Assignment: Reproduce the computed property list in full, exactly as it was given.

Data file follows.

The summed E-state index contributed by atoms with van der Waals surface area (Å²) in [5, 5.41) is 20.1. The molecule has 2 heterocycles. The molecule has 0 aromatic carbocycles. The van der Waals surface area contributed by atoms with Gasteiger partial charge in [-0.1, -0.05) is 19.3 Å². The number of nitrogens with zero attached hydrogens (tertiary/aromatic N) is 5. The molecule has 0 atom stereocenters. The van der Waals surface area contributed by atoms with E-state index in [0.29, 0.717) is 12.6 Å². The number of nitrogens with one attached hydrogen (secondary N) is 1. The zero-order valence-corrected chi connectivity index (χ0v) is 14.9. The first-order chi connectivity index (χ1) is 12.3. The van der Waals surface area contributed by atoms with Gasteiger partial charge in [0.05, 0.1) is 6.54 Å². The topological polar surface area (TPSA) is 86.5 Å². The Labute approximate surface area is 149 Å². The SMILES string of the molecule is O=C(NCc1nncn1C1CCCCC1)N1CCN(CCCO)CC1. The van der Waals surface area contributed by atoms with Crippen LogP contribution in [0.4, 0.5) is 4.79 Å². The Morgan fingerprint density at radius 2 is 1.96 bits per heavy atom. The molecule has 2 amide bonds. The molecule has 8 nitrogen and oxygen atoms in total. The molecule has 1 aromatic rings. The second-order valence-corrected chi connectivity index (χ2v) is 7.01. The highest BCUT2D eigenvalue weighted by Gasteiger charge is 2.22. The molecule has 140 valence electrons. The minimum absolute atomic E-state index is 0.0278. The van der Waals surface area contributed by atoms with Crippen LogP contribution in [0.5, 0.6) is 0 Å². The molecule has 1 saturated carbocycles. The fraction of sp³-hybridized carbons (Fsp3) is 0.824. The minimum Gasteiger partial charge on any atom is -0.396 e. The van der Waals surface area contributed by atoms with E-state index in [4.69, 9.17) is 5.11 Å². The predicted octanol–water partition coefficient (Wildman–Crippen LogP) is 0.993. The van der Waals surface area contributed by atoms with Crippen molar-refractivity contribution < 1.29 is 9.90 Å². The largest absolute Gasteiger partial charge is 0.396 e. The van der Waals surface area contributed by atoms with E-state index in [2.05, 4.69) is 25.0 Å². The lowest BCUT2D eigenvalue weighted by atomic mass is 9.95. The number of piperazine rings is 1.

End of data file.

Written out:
The summed E-state index contributed by atoms with van der Waals surface area (Å²) in [5, 5.41) is 20.1. The molecule has 2 heterocycles. The molecule has 0 aromatic carbocycles. The van der Waals surface area contributed by atoms with Gasteiger partial charge in [-0.1, -0.05) is 19.3 Å². The number of nitrogens with zero attached hydrogens (tertiary/aromatic N) is 5. The molecule has 0 atom stereocenters. The van der Waals surface area contributed by atoms with E-state index in [0.29, 0.717) is 12.6 Å². The number of nitrogens with one attached hydrogen (secondary N) is 1. The zero-order valence-corrected chi connectivity index (χ0v) is 14.9. The first-order chi connectivity index (χ1) is 12.3. The van der Waals surface area contributed by atoms with Gasteiger partial charge in [0.05, 0.1) is 6.54 Å². The topological polar surface area (TPSA) is 86.5 Å². The Labute approximate surface area is 149 Å². The SMILES string of the molecule is O=C(NCc1nncn1C1CCCCC1)N1CCN(CCCO)CC1. The van der Waals surface area contributed by atoms with Crippen LogP contribution in [0.4, 0.5) is 4.79 Å². The Morgan fingerprint density at radius 2 is 1.96 bits per heavy atom. The molecule has 2 amide bonds. The molecule has 8 nitrogen and oxygen atoms in total. The molecule has 1 aromatic rings. The second-order valence-corrected chi connectivity index (χ2v) is 7.01. The highest BCUT2D eigenvalue weighted by Gasteiger charge is 2.22. The molecule has 140 valence electrons. The minimum absolute atomic E-state index is 0.0278. The van der Waals surface area contributed by atoms with Crippen LogP contribution in [0.5, 0.6) is 0 Å². The molecule has 1 saturated carbocycles. The fraction of sp³-hybridized carbons (Fsp3) is 0.824. The minimum Gasteiger partial charge on any atom is -0.396 e. The van der Waals surface area contributed by atoms with E-state index in [4.69, 9.17) is 5.11 Å². The predicted octanol–water partition coefficient (Wildman–Crippen LogP) is 0.993. The van der Waals surface area contributed by atoms with Crippen molar-refractivity contribution < 1.29 is 9.90 Å². The largest absolute Gasteiger partial charge is 0.396 e. The van der Waals surface area contributed by atoms with E-state index in [2.05, 4.69) is 25.0 Å². The lowest BCUT2D eigenvalue weighted by atomic mass is 9.95. The number of piperazine rings is 1.